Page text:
A nutritionist from University of Maryland Medical System regularly provides a post to the Picture of Health blog. The latest post is from dietetic intern Avital Schwartz.
Intermittent fasting is a newer type of diet that some claim helps people lose weight and improve their health. But does it actually work?
It depends on how it’s practiced. When done correctly, it can be beneficial. Done incorrectly, not so much
But what exactly is intermittent fasting, and how does it work?
Intermittent fasting – also called “alternate day fasting” or “intermittent energy restriction” –consists of eating very little or nothing at all on certain days of the week or times of the day.
Types of intermittent fasting
- The 5:2 system. With this method, you fast any two non-consecutive days of the week. On fasting days, you either consume nothing at all or limit yourself to about 500 calories. The other 5 days of the week, eating isn’t restricted.
- The 20-hour daily fast. This fast ends with one big meal each evening. During the 20 hour fasting period, raw fruits, vegetables and some lean protein is allowed.
- The extended overnight fast. In this version, you lengthen your overnight fast to last 14 hours. In other words, you fit your regular meals into a span of 10 hours and fast for 14 hours overnight. This way most of the fast occurs while you’re sleeping -- painless!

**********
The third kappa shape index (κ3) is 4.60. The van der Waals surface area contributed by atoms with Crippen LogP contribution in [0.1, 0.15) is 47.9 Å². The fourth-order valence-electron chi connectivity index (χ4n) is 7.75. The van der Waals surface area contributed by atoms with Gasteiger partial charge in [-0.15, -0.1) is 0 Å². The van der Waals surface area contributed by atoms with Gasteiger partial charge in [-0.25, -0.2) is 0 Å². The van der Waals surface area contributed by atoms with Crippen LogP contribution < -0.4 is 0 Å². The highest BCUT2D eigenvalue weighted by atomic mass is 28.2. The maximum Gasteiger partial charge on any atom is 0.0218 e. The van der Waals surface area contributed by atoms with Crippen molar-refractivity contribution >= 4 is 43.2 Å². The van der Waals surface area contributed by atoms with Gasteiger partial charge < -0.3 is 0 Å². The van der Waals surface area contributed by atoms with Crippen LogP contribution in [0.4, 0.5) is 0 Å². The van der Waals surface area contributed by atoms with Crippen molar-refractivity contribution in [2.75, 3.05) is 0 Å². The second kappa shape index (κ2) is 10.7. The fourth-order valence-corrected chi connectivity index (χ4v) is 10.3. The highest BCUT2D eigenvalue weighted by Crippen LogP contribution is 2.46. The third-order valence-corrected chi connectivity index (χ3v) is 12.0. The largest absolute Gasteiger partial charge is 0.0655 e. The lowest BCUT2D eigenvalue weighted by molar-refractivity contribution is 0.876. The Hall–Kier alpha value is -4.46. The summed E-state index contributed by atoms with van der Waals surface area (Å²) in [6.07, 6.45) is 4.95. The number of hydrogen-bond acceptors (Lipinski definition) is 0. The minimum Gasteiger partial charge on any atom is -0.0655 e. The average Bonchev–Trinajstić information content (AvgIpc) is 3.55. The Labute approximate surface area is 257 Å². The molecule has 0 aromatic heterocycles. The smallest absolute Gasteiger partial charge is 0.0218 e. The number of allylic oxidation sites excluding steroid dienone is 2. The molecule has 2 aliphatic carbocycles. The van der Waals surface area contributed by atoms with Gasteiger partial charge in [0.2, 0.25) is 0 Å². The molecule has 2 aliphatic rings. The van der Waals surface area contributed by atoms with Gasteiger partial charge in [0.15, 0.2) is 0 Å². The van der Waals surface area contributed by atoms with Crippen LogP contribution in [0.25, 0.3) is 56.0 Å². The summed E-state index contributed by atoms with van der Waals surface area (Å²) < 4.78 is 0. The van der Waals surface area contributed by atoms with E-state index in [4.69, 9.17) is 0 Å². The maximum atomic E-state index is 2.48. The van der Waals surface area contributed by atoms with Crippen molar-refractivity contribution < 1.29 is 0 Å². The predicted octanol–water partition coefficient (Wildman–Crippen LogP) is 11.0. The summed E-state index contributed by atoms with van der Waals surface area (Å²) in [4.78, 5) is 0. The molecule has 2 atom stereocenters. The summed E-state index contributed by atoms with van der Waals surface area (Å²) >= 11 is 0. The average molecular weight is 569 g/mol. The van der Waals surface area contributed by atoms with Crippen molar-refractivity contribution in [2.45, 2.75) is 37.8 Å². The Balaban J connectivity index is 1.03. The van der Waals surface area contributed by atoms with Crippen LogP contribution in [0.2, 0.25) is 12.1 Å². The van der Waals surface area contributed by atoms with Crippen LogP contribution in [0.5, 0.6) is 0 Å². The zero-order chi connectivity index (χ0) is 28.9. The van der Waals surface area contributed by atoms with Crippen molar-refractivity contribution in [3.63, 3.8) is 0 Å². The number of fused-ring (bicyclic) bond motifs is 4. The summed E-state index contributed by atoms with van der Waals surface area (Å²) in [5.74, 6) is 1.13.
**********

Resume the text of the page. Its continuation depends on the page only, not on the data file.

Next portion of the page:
- Alternate day fasting. This consists of eating regularly one day, 20% of your normal intake the next (about 400 calories), and repeating that pattern continuously.
Intermittent fasting: fact or fad?
Now that you know the popular types of intermittent fasting, you might be wondering if there are any proven benefits, or if it’s just another fad. As usual, both are true. There are some true benefits to fasting as well as some dangers, and some claims are not backed by science.
Based on studies over the past two years from the National Institutes of Health and the American Journal of Clinical Nutrition, when done correctly, fasting can have positive benefits. Intermittent fasting has been linked to decreases in weight, LDL cholesterol, triglycerides, and inflammation. Diabetes, heart disease, and blood sugar levels were also lowered in people who fasted. Fasting was not linked to significant fatigue or mental impairments either. And, contrary to what you might think, fasting one day did not lead to over-eating the next.
Not all results have been positive though. Fasting every other day, or going too long without food, led to serious starvation-like effects, such as muscle loss, heart and organ damage. People also stayed hungry while they fasted, no matter how long they kept up the diet.
What fasting approach should I choose?
Most research agrees that the best type of fasting is the extended overnight fast. In a 2007 study on breast cancer survivors, those who fasted more than 13 hours overnight were less likely to have a recurrence of cancer. This study supports other research showing that spreading meals and snacks over no more than 10 hours each day is beneficial. A 14-hour fast is easy to fit into your day. If you finish dinner at 7:00 pm and don’t eat breakfast until 9:00 am, you’ve fasted for 14 hours. So simple!
Finally, all studies concluded that consistent calorie restriction yields the same overall results as intermittent fasting. In other words, eating a smaller amount of calories every day (say, 1500 instead of 2000) is just as beneficial as fasting.